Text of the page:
Assad regime forces break Daesh siege on Syria's Deir el-Zour

COMPILED FROM WIRE SERVICES
ISTANBUL
Published 05.09.2017 14:18
Updated 05.09.2017 14:21
This photo released Sept. 3, 2017 by the Syrian official news agency SANA, shows Syrian troops and pro-regime gunmen standing next to a placard in Arabic which reads, Deir el-Zour welcomes you, Deir el-Zour, Syria. (SANA via AP)
This photo released Sept. 3, 2017 by the Syrian official news agency SANA, shows Syrian troops and pro-regime gunmen standing next to a placard in Arabic which reads, "Deir el-Zour welcomes you," Deir el-Zour, Syria. (SANA via AP)

Assad regime forces and their allies have reached the eastern city of Deir el-Zour, breaching the nearly 3-year Daesh terrorist group siege on regime-held areas, Syrian state TV and an opposition activist group said Tuesday.

The TV said troops advancing from the west reached the western outskirts of the city that has been contested since January 2015.

"The Syrian Arab Army has advanced on the Brigade 137 base front on the western side of Deir el-Zour city and broken the siege imposed by the Daesh organisation," Syrian state TV said, adding that Daesh defenses "have collapsed."

Breaking the siege on Deir el-Zour marks another victory for Assad regime, whose forces have been advancing on several fronts against Daesh and opposition groups over the past year.

Rami Abdurrahman who heads the Britain-based Syrian Observatory for Human Rights said advancing troops and those defending the city have met.

The news come hours after Russian frigate Admiral Essen fired Kalibr cruise missiles at Daesh targets near Deir al-Zor to help a Assad regime offensive in the area.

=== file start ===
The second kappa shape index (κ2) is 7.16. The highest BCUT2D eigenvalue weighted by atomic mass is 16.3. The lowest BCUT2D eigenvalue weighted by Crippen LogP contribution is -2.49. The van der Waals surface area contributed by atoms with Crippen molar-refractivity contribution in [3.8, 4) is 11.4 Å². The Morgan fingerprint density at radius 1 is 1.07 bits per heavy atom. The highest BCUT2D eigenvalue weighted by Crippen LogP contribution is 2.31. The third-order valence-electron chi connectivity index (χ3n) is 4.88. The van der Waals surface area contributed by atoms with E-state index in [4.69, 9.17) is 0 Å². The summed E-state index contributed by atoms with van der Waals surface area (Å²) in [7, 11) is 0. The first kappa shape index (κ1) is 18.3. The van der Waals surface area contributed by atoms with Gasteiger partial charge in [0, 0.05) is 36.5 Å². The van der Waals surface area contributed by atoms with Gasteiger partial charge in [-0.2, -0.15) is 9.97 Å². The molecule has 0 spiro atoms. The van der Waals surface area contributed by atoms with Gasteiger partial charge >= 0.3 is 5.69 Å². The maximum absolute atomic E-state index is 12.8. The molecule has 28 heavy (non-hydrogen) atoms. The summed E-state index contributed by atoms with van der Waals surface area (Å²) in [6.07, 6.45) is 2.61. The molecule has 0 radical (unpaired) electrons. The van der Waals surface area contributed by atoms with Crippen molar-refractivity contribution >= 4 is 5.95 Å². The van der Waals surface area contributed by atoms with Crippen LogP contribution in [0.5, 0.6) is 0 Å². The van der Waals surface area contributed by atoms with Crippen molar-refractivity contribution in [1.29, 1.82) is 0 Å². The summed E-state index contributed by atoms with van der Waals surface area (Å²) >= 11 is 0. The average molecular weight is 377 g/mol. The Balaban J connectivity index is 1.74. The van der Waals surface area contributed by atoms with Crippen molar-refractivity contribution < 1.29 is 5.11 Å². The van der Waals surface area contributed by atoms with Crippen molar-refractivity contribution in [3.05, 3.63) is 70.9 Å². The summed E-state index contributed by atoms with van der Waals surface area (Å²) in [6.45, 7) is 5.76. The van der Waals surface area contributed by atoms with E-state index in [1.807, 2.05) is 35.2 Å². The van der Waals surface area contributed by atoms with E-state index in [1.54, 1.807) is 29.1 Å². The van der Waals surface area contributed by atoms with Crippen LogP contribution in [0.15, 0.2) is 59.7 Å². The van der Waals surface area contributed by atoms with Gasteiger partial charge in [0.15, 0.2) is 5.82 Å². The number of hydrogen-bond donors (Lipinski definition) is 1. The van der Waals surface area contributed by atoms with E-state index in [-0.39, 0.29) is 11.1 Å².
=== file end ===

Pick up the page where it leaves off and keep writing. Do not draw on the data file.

Thousands of people have been fleeing Deir el-Zour province because of the offensive, many of them heading toward the northeastern province of Hassakeh held by U.S-backed SDF, a coalition in which terrorist PKK's Syrian offshoot People's Protection Units (YPG) is the dominant force. Last week dozens of people trying to leave the region were killed or wounded by mines laid by the Daesh militants.

The city has been cut off since 2013, after rebel groups rose up against Assad during the first flush of Syria's six-year war. Daesh then overran opposition positions and surrounded the regime's enclave in the city in 2014.

It was a major prize. Deir el-Zour is the center of Syria's oil industry, a source of wealth to the group and a serious loss to Damascus. As the army has pushed east in recent months, oil and gas fields have once more fallen to the regime.

Daesh fighters have stepped up efforts this year to seize the enclave before the army could arrive. In January, they managed to sever it from the military airbase in the city and take over a nearby hill, further straining its links to the outside.

During the long siege, the city has been supplied via high-altitude air drops. The United Nations said in August it estimated there were 93,000 civilians in the regime's Deir el-Zour pocket, where conditions were "extremely difficult". The pre-war population of once one of Syria's most developed cities was 300,000.

The U.N. began air dropping aid into the city in April 2016, and it has staged dozens of deliveries of food and other humanitarian supplies.

But that route has also been fraught with difficulties, and the program was briefly suspended after the Daesh advance in January during which the terrorist group overran the aid dropzone.

Activists also report dire conditions in Daesh-held territory, particularly as Syria's army has neared, cutting supply routes.

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